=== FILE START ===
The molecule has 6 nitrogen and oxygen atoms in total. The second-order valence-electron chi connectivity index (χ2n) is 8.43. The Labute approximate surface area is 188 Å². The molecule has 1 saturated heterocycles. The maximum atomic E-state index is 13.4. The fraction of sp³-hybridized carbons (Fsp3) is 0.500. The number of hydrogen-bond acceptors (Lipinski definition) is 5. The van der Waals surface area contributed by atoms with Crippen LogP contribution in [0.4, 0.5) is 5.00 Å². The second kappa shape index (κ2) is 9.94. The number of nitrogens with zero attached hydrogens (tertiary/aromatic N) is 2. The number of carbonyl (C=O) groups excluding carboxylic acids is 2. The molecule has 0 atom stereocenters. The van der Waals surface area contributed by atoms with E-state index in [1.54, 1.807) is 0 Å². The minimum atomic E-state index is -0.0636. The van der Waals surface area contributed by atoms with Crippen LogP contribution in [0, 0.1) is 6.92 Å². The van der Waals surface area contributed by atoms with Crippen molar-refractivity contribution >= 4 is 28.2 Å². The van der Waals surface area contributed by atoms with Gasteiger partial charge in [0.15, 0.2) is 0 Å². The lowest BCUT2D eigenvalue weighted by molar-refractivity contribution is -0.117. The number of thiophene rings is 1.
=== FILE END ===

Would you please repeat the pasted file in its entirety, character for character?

The molecule has 6 nitrogen and oxygen atoms in total. The second-order valence-electron chi connectivity index (χ2n) is 8.43. The Labute approximate surface area is 188 Å². The molecule has 1 saturated heterocycles. The maximum atomic E-state index is 13.4. The fraction of sp³-hybridized carbons (Fsp3) is 0.500. The number of hydrogen-bond acceptors (Lipinski definition) is 5. The van der Waals surface area contributed by atoms with Crippen LogP contribution in [0.4, 0.5) is 5.00 Å². The second kappa shape index (κ2) is 9.94. The number of nitrogens with zero attached hydrogens (tertiary/aromatic N) is 2. The number of carbonyl (C=O) groups excluding carboxylic acids is 2. The molecule has 0 atom stereocenters. The van der Waals surface area contributed by atoms with E-state index in [1.54, 1.807) is 0 Å². The minimum atomic E-state index is -0.0636. The van der Waals surface area contributed by atoms with Crippen LogP contribution in [0, 0.1) is 6.92 Å². The van der Waals surface area contributed by atoms with Crippen molar-refractivity contribution >= 4 is 28.2 Å². The van der Waals surface area contributed by atoms with Gasteiger partial charge in [0.15, 0.2) is 0 Å². The lowest BCUT2D eigenvalue weighted by molar-refractivity contribution is -0.117. The number of thiophene rings is 1.